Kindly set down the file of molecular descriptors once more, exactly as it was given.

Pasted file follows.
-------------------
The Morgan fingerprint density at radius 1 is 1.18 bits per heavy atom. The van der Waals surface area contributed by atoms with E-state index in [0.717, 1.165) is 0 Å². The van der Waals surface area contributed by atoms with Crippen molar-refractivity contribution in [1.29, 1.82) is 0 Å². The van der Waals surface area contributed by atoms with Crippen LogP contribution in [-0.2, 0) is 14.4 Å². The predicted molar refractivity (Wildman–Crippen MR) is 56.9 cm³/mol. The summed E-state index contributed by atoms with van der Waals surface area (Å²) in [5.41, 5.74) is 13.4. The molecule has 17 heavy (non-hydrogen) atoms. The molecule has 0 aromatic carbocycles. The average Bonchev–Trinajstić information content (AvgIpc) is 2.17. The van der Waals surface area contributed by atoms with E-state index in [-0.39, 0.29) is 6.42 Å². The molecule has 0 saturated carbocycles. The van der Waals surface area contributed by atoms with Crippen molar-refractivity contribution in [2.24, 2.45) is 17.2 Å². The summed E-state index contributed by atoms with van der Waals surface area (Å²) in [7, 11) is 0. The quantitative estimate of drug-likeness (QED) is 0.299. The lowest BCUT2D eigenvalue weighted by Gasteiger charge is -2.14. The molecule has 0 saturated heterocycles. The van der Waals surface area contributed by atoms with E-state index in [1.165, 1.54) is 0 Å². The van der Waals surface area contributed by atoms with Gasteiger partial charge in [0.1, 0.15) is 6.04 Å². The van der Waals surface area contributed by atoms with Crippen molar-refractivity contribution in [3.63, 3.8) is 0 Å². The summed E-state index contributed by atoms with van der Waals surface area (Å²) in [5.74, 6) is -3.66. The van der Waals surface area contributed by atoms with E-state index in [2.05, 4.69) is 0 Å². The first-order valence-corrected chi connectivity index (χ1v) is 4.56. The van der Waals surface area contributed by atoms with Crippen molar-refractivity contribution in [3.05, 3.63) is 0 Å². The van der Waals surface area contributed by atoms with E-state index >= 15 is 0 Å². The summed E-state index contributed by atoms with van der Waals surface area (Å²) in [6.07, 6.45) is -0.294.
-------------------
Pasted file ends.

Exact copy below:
The Morgan fingerprint density at radius 1 is 1.18 bits per heavy atom. The van der Waals surface area contributed by atoms with E-state index in [0.717, 1.165) is 0 Å². The van der Waals surface area contributed by atoms with Crippen molar-refractivity contribution in [1.29, 1.82) is 0 Å². The van der Waals surface area contributed by atoms with Crippen LogP contribution in [-0.2, 0) is 14.4 Å². The predicted molar refractivity (Wildman–Crippen MR) is 56.9 cm³/mol. The summed E-state index contributed by atoms with van der Waals surface area (Å²) in [5.41, 5.74) is 13.4. The molecule has 17 heavy (non-hydrogen) atoms. The molecule has 0 aromatic carbocycles. The average Bonchev–Trinajstić information content (AvgIpc) is 2.17. The van der Waals surface area contributed by atoms with E-state index in [-0.39, 0.29) is 6.42 Å². The molecule has 0 saturated carbocycles. The van der Waals surface area contributed by atoms with Crippen molar-refractivity contribution in [2.24, 2.45) is 17.2 Å². The summed E-state index contributed by atoms with van der Waals surface area (Å²) in [7, 11) is 0. The quantitative estimate of drug-likeness (QED) is 0.299. The lowest BCUT2D eigenvalue weighted by Gasteiger charge is -2.14. The molecule has 0 saturated heterocycles. The van der Waals surface area contributed by atoms with E-state index in [1.165, 1.54) is 0 Å². The van der Waals surface area contributed by atoms with Gasteiger partial charge in [0.1, 0.15) is 6.04 Å². The van der Waals surface area contributed by atoms with Crippen molar-refractivity contribution in [3.63, 3.8) is 0 Å². The summed E-state index contributed by atoms with van der Waals surface area (Å²) in [5.74, 6) is -3.66. The van der Waals surface area contributed by atoms with E-state index in [2.05, 4.69) is 0 Å². The first-order valence-corrected chi connectivity index (χ1v) is 4.56. The van der Waals surface area contributed by atoms with Crippen molar-refractivity contribution in [3.05, 3.63) is 0 Å². The van der Waals surface area contributed by atoms with E-state index >= 15 is 0 Å². The summed E-state index contributed by atoms with van der Waals surface area (Å²) in [6.07, 6.45) is -0.294.